COP28 President Sultan Ahmed Al Jaber (R) and United Nations Framework Convention on Climate Change (UNFCCC) Executive Secretary Simon Stiell embrace in a plenary session during the United Nations climate summit in Dubai , on December 13, 2023. AFP

DUBAI – Nearly 200 nations meeting in Dubai on Wednesday approved a first call for the world to abandon fossil fuels, the main climate change culprit behind a planetary crisis.

After 13 days of talks and another sleepless night in a country built on oil wealth, the UAE leadership at the COP28 summit hit the gavel to signal that the world had reached a consensus.

“You have moved forward, you have shown flexibility, you have put common interest ahead of self-interest,” said COP28 President Sultan Al Jaber, whose role as head of the UAE's national oil company has raised eyebrows among many environmentalists.

The UAE, he said, was “rightly proud” of its role in bringing “transformational change” to the planet.

“The world needed to find a new path. And by following our North Star, we found that new path,” he said, to applause, referring to the goal of limiting warming to 1.5 degrees Celsius.

Jaber released hours earlier a draft of the agreement aimed at bringing island countries that fear extinction to Saudi Arabia, which has led the charge to continue exporting its oil.

Reinforcing the language of a previous project that was vehemently denounced, the agreement calls for “the transition away from fossil fuels in energy systems, in a fair, orderly and equitable way, accelerating action in this critical decade, in order to reach net zero by 2050 in maintaining science.”

It marked the first mention of all fossil fuels in 28 years of climate summits.

“For the first time in 30 years, we may now reach the beginning of the end of fossil fuels,” EU climate chief Wopke Hoekstra said before entering the plenary session.

Danish negotiator Dan Jorgensen, part of a group tasked with moving forward, called the deal “historic progress.”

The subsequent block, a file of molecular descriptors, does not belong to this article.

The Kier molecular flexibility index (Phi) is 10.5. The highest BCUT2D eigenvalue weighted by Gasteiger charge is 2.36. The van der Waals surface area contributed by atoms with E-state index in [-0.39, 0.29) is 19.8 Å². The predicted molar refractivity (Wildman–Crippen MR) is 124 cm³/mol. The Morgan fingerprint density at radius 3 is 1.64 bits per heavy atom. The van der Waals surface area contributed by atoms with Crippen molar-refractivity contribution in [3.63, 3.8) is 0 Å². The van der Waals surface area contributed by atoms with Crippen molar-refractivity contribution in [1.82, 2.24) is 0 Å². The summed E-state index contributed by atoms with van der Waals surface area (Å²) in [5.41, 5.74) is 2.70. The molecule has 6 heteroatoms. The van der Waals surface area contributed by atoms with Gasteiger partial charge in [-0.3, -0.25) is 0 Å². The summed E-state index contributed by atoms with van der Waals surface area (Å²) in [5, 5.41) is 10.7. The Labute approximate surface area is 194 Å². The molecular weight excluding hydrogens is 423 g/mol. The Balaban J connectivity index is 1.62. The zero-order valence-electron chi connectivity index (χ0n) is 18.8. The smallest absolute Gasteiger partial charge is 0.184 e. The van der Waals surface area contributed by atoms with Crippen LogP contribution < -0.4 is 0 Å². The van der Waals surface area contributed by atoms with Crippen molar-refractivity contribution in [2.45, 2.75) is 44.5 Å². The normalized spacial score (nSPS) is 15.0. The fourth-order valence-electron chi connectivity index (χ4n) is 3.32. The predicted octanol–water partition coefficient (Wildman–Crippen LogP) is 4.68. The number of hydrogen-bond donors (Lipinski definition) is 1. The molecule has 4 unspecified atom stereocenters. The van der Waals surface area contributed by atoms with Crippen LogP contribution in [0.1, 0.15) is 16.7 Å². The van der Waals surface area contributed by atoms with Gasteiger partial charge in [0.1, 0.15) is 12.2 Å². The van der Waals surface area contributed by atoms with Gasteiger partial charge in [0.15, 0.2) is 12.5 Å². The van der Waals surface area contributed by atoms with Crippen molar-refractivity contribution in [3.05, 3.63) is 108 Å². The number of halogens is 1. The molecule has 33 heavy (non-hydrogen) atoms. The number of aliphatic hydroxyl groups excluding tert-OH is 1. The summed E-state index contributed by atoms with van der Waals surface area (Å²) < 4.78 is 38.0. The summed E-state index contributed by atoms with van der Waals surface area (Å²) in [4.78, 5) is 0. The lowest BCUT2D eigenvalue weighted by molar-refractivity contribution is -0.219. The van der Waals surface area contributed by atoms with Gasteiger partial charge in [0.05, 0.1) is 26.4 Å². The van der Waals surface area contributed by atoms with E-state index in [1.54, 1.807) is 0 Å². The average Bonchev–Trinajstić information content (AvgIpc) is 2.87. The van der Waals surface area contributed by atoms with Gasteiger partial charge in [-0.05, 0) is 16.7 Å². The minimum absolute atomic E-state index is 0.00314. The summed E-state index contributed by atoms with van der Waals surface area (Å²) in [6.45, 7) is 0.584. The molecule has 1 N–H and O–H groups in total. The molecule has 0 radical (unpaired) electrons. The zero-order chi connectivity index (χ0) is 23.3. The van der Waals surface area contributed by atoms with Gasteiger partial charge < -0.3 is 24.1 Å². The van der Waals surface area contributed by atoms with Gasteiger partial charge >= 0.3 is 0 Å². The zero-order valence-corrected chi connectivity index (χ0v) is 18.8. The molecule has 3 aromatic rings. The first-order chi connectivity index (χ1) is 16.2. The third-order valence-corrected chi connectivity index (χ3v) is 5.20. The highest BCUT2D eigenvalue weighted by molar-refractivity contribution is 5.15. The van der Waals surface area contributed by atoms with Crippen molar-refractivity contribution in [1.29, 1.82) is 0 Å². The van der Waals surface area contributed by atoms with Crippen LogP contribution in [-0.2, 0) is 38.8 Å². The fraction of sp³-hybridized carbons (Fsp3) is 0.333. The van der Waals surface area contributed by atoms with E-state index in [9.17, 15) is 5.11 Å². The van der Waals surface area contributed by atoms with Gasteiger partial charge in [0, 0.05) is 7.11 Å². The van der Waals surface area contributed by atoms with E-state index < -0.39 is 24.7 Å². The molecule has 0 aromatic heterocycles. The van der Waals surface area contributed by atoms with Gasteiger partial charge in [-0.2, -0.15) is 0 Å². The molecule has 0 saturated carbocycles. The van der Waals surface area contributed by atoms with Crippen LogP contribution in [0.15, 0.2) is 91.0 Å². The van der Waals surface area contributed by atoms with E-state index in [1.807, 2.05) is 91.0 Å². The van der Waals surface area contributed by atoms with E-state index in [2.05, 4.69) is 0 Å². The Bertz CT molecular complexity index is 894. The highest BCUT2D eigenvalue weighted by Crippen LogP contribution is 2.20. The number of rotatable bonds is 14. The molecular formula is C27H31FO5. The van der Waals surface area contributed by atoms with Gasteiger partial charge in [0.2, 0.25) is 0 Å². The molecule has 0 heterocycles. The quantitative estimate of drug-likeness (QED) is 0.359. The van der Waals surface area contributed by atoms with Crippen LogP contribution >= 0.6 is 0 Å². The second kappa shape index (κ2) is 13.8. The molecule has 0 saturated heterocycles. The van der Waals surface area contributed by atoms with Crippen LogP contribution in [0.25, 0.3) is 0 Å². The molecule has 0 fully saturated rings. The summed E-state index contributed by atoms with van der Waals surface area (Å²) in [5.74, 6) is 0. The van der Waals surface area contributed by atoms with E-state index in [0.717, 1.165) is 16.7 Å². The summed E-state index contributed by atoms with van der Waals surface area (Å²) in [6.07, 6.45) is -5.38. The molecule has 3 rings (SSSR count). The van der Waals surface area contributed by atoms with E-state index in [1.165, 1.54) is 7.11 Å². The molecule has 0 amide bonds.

The text, however, stopped short of making calls during the summit for a “progressive elimination” of oil, gas and coal, which together represent around three-quarters of the emissions responsible for the planetary crisis.

The low-lying islands fear extinction due to rising sea levels and worsening storms, with the Marshall Islands denouncing the previous project as a “death warrant”.

The bloc of small island states called the revised text “an improvement”, but reiterated concerns, saying the agreement was “incremental and not transformational”.

UAE steps up language

Jaber's previous project only suggested that nations “could” reduce the consumption and production of fossil fuels, among other options, provoking the fury of green groups.

Virtually all environmentalists considered the new text an improvement, although many warned that there is still much more to do.

“We are finally naming the elephant in the room. The genie will never go back to the bottle and future COPs will only tighten the screws on dirty energy even further,” said Mohamed Adow, director of think tank Power Shift Africa, referring to the annual UN climate meetings, known as Conferences of the Parties. .

“Some people may have had too high expectations for this meeting, but this outcome would not have been heard two years ago, especially at a COP meeting in a petrostate,” he said.

The agreement also made short-term goals of ending net emissions by 2050 more explicit.

It called on the world to reduce greenhouse gas emissions by 43% by 2030, compared to 2019 levels.

Rachel Cleetus, policy director at the Union of Concerned Scientists, said the agreement “sends a strong signal that world leaders recognize that a sharp shift away from fossil fuels toward clean energy in this critical decade and beyond, in line with science, it is essential to meeting our climate goals.”

Still gaps

But Jean Su of the Center for Biological Diversity, while seeing progress, said there are still “cavernous gaps” for fossil fuels.

The agreement only addresses the use of fossil fuels in energy, and not in industrial areas such as the production of plastics and fertilizers.

She also expressed alarm at the recognition of the role of “transition fuels”, which she considered a code word for producers of natural gas and other fossil fuels, such as the United States, for energy security reasons.

While it does not use the term “phase out” of fossil fuels, it supports work towards a phase-out of “hard coal power” – meaning coal with carbon capture technology to reduce emissions, criticized by many environmentalists as unproven, could continue.

The largest COP meeting ever welcomed more than 88,000 people, including a record number of fossil fuel industry lobbyists.

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The 2015 Paris summit approved checking warming to 1.5ºC – a goal repeated in the last draft, but which critics say is virtually impossible without serious efforts to curb oil, gas and coal.